Official sources suggest that the reactivation of the constitution without amendments for some of the more controversial articles, currently being considered by a special board, is unlikely. What is likely is reaching some compromise with Islamists on the volume of amendments.
According to one of these officials, the maximum the Muslim Brotherhood can hope for is a say — but not a final say — on amendments of the constitution and the draft electoral law by which the parliamentary elections could be run. Moreover, according to the same source, the Msulim Brotherhood can expect some of its leadership released if the charges they are facing are not too serious, and that they can leave Egypt, possibly to Qatar which also sent an envoy to Cairo who has met with both sides of the present political divide.
“But if the Muslim Brotherhood think they can use their sit-in or foreign pressure to fully change the roadmap that was adopted after Morsi was removed they are mistaken. The state will not accept to be blackmailed, even if it is willing to reach a deal,” the official source said.
Meanwhile, political sources told Ahram Online that they heard a direct commitment from Prime Minister Hazem El-Beblawi, who has half of the constitutional presidential prerogative upon delegation by the interim president, not to force an end to the Muslim Brotherhood sit-ins before Eid — the feast following the Muslim fasting month of Ramadan, that should end Wednesday.
El-Beblawi, according to Ahram Online sources, did not exclude chances of the state eventually resorting to force to end the sit-ins, but said that this would be a process executed within the framework of the law.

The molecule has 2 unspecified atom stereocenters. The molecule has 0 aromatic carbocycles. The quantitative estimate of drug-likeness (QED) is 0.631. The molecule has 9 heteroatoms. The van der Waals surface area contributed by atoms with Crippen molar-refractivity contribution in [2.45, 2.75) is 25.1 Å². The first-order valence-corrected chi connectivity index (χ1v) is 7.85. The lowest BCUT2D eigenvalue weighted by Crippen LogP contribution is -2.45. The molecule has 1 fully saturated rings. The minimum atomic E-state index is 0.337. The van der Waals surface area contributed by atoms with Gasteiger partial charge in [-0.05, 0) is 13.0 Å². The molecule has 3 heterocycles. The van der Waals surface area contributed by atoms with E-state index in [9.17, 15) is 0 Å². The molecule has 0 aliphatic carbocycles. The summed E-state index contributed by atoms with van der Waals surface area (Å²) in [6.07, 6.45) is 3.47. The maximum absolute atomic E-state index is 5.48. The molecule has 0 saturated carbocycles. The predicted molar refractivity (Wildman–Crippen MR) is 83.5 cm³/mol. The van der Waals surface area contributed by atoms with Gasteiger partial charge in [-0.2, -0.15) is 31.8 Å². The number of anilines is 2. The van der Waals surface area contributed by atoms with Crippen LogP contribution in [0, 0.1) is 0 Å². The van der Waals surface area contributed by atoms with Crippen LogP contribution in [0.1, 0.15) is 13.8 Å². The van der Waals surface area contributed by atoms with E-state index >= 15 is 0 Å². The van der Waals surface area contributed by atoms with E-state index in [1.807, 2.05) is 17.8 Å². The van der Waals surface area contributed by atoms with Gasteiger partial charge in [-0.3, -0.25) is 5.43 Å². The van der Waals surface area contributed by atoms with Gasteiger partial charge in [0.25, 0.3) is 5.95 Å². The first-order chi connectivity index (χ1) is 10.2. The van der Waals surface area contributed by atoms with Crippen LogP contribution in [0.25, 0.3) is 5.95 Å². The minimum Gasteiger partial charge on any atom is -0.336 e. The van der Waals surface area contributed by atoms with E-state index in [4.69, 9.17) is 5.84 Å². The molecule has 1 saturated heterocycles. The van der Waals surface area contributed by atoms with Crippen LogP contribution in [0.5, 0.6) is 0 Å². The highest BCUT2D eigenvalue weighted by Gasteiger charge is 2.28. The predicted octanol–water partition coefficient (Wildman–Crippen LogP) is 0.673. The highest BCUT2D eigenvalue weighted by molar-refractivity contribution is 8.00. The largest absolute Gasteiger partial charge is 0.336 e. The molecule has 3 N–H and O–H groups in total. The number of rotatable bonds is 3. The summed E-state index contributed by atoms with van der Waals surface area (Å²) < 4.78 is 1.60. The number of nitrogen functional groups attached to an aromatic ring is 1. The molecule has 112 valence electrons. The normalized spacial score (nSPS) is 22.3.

The very fact that the sit-ins could see out Ramadan, and maybe the three days of the Eid feast, withoud attempts at a dispersal that could produce bloodshed is seen as a political victory for Vice President Mohamed ElBaradei, who favours a political not a security resolution to the current standoff, over an interior minister who appears inclined to show a firmer hand towards the sit-ins. The declining chances of a forced breakup of the sit-in, which likely would have brought about a serious death toll, is also considered a reassuring development for Western officials who made it clear to Egyptian authorities that a new scene of bloodshed would be subject to unequivocal criticism from their capitals.
Egyptian authorities faced considerable blame on the killing of close to 130 supporters of Morsi in two separate incidents last month.
“We are over this point now; we have world recognition that the removal of Morsi was the fulfillment of the public will, and not a coup, and that we have a democratic path to pursue,” said a presidential source.